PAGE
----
Mazda CX-3

2016 Mazda CX-3 (Credit: © Mazda)

Hot on the HR-V’s tailpipes is the tiny Mazda CX-3. Being a Mazda means one of its highlights must be a zoomy personality, and the CX-3 delivers with precise handling for its class. In addition to that, it rides nice and low for easier ingress, its safety features are plentiful, and its available options are surprising in this class.

On the downside, the rear seat is pretty tight at 35 inches, its cabin is a bit noisy, and its pricing can get a little too close to its larger sibling, the CX-5.

MSRP: $19,960 – $26,240

Subaru Crosstrek

2018 Subaru Crosstrek (Credit: © Subaru)

The Subaru Crosstrek has come a long way in recent years, and it just recieved a healthy refresh that gave it a sleeker look.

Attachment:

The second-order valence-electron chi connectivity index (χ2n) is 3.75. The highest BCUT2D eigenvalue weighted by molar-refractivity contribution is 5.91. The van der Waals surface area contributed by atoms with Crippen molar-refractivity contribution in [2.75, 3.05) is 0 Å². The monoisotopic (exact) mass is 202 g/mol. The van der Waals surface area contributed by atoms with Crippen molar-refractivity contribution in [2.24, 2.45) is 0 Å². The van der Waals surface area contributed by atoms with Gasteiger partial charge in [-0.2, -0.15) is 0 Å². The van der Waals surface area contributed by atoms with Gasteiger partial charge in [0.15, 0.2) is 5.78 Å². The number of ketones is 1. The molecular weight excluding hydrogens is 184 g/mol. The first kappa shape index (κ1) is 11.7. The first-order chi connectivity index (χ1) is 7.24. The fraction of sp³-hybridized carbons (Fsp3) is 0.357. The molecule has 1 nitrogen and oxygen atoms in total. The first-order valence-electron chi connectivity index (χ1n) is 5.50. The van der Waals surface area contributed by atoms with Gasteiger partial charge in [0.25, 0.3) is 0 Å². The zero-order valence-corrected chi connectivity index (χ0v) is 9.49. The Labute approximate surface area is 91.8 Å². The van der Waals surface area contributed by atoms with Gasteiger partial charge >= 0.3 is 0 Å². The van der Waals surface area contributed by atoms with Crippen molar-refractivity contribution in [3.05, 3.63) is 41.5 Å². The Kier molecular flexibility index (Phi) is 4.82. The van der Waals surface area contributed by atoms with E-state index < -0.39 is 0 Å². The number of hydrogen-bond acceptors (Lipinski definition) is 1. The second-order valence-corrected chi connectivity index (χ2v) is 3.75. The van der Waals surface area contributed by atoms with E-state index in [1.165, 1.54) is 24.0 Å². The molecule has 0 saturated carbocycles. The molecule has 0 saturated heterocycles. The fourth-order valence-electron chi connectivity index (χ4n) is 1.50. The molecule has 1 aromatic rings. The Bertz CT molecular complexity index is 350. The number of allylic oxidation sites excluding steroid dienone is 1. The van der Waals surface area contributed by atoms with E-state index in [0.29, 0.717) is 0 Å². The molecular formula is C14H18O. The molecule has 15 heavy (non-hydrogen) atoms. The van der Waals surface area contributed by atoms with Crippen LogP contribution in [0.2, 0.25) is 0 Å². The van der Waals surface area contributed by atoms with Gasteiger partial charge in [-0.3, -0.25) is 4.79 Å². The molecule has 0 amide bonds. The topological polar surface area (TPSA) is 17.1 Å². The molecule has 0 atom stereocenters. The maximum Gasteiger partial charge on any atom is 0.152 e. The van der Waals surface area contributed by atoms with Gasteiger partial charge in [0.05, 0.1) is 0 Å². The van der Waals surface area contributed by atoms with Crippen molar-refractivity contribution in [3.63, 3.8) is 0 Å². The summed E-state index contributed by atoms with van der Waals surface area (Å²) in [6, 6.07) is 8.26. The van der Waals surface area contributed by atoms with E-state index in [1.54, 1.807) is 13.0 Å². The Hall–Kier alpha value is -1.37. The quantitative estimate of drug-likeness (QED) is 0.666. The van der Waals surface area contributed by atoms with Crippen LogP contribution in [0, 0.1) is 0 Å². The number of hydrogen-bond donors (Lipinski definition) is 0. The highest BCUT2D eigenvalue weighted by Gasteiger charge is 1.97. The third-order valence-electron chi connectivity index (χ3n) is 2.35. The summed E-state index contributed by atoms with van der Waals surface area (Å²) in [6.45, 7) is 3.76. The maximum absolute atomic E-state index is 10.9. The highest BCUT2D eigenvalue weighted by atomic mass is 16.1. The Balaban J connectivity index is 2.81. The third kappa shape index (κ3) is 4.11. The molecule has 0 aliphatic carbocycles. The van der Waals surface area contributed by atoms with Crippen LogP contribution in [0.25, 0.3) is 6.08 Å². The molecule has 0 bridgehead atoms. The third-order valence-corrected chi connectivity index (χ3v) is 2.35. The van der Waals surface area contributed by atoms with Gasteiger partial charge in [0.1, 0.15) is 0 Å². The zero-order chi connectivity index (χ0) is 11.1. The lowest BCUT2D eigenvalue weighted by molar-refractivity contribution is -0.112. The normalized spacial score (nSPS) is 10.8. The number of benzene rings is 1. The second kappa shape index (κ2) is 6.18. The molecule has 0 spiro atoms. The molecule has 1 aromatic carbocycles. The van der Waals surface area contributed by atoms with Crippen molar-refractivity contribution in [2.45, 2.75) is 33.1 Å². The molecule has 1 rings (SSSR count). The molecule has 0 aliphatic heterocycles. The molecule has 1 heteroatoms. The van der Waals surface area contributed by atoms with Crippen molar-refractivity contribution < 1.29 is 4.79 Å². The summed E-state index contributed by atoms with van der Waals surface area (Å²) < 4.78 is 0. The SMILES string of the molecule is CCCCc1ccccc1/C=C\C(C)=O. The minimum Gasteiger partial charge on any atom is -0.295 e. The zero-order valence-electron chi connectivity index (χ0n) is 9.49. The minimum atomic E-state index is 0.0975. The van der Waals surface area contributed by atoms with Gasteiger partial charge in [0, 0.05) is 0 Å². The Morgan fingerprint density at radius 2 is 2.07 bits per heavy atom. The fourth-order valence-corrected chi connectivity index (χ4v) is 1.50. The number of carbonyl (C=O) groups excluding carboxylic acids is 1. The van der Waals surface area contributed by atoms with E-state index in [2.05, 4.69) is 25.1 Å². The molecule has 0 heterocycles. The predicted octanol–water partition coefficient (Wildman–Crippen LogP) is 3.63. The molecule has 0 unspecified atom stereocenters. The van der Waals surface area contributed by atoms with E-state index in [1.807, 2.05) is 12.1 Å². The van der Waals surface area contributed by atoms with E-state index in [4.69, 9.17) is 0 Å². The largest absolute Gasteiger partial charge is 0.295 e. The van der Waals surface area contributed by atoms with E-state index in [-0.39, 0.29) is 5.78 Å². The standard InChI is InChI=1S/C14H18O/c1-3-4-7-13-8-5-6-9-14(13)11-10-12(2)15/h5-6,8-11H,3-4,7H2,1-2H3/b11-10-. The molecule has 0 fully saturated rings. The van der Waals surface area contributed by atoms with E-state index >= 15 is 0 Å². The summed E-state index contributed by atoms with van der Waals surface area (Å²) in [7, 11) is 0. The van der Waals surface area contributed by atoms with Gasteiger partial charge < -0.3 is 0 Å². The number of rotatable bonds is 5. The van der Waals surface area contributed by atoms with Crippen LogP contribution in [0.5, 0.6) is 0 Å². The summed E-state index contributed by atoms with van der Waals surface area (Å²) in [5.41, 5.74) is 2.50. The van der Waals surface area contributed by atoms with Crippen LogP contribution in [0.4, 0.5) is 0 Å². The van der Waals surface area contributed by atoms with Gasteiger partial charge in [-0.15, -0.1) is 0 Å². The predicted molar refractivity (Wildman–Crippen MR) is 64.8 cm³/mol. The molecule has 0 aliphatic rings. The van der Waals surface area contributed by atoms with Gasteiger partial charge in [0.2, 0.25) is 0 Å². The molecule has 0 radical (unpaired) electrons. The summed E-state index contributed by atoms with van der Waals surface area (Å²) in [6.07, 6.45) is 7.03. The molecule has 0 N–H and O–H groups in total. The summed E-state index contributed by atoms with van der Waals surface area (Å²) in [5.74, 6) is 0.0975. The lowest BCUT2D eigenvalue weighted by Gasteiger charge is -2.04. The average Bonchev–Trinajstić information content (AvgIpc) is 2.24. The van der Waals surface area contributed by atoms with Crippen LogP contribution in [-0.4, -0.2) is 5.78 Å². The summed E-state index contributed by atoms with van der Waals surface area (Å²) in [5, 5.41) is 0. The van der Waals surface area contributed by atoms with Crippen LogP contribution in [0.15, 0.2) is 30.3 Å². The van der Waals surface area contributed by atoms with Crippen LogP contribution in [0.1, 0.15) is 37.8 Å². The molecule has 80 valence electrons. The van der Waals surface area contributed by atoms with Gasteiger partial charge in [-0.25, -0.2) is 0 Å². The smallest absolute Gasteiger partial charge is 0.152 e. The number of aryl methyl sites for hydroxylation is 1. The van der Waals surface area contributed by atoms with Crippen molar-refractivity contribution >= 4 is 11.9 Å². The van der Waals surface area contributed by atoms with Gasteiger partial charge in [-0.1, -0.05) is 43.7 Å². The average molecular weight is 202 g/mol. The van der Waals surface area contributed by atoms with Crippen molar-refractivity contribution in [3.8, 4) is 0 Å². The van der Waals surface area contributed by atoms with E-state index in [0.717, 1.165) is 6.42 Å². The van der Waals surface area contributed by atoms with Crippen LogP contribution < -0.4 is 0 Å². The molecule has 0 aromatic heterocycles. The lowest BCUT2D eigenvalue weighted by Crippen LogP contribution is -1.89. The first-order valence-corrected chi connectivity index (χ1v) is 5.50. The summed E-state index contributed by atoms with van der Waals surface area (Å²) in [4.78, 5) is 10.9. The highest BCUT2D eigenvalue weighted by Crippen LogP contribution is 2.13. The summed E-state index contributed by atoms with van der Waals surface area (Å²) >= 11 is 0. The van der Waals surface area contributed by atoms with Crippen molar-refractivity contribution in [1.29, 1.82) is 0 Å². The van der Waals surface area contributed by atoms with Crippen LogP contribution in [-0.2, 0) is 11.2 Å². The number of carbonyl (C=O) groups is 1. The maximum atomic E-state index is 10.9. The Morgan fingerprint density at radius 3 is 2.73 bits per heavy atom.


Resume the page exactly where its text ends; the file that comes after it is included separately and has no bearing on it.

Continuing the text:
Some of the highlights of the Crosstrek include its standard all-wheel drive, impressive-for-its-class capabilities, intuitive base infotainment system, comfortable front seats, and a more refined and surprisingly quiet cabin.

Some of the Crosstrek’s sore spots include its slow-poke performance, boring interior, and its higher ride height really hampers its handling.

MSRP: $21,795 – $26,295

Chevrolet Trax

Chevrolet refreshed 2017 Trax (Credit: Chevrolet)

The Trax recently got a new look, but that’s definitely not one of its strong points. But what is good on our No. 4 crossover is its OK rear-seat room, its up to 48.4 cubic feet of cargo room, its NHTSA crash-safety ratings, and its available all-wheel drive on all trims.

What we’re not too fond of on the Trax are its very vanilla looks in an otherwise creative-looking segment, lackluster acceleration, spartan base model, below average fuel economy, and limited visibility.